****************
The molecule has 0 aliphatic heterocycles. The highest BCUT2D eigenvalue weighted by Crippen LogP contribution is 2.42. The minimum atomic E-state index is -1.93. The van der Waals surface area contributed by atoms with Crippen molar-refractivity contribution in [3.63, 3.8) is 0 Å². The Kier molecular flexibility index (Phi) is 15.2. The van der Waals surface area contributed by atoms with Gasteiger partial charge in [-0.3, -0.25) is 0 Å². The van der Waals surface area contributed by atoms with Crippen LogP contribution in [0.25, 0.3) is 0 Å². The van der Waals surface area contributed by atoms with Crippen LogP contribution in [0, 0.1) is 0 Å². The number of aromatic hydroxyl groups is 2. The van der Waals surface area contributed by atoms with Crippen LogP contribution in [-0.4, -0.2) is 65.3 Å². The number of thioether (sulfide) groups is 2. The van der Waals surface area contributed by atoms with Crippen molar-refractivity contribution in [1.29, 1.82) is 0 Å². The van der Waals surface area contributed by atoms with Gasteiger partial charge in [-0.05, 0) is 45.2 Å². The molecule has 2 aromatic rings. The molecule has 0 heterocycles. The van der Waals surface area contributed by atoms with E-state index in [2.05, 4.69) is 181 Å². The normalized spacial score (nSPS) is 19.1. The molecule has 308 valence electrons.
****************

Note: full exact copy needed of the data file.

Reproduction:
The molecule has 0 aliphatic heterocycles. The highest BCUT2D eigenvalue weighted by Crippen LogP contribution is 2.42. The minimum atomic E-state index is -1.93. The van der Waals surface area contributed by atoms with Crippen molar-refractivity contribution in [3.63, 3.8) is 0 Å². The Kier molecular flexibility index (Phi) is 15.2. The van der Waals surface area contributed by atoms with Gasteiger partial charge in [-0.3, -0.25) is 0 Å². The van der Waals surface area contributed by atoms with Crippen LogP contribution in [0.25, 0.3) is 0 Å². The van der Waals surface area contributed by atoms with Crippen LogP contribution in [0, 0.1) is 0 Å². The number of aromatic hydroxyl groups is 2. The van der Waals surface area contributed by atoms with Crippen LogP contribution in [-0.4, -0.2) is 65.3 Å². The number of thioether (sulfide) groups is 2. The van der Waals surface area contributed by atoms with Crippen molar-refractivity contribution in [1.29, 1.82) is 0 Å². The van der Waals surface area contributed by atoms with Gasteiger partial charge in [-0.05, 0) is 45.2 Å². The molecule has 2 aromatic rings. The molecule has 0 heterocycles. The van der Waals surface area contributed by atoms with E-state index in [2.05, 4.69) is 181 Å². The normalized spacial score (nSPS) is 19.1. The molecule has 308 valence electrons.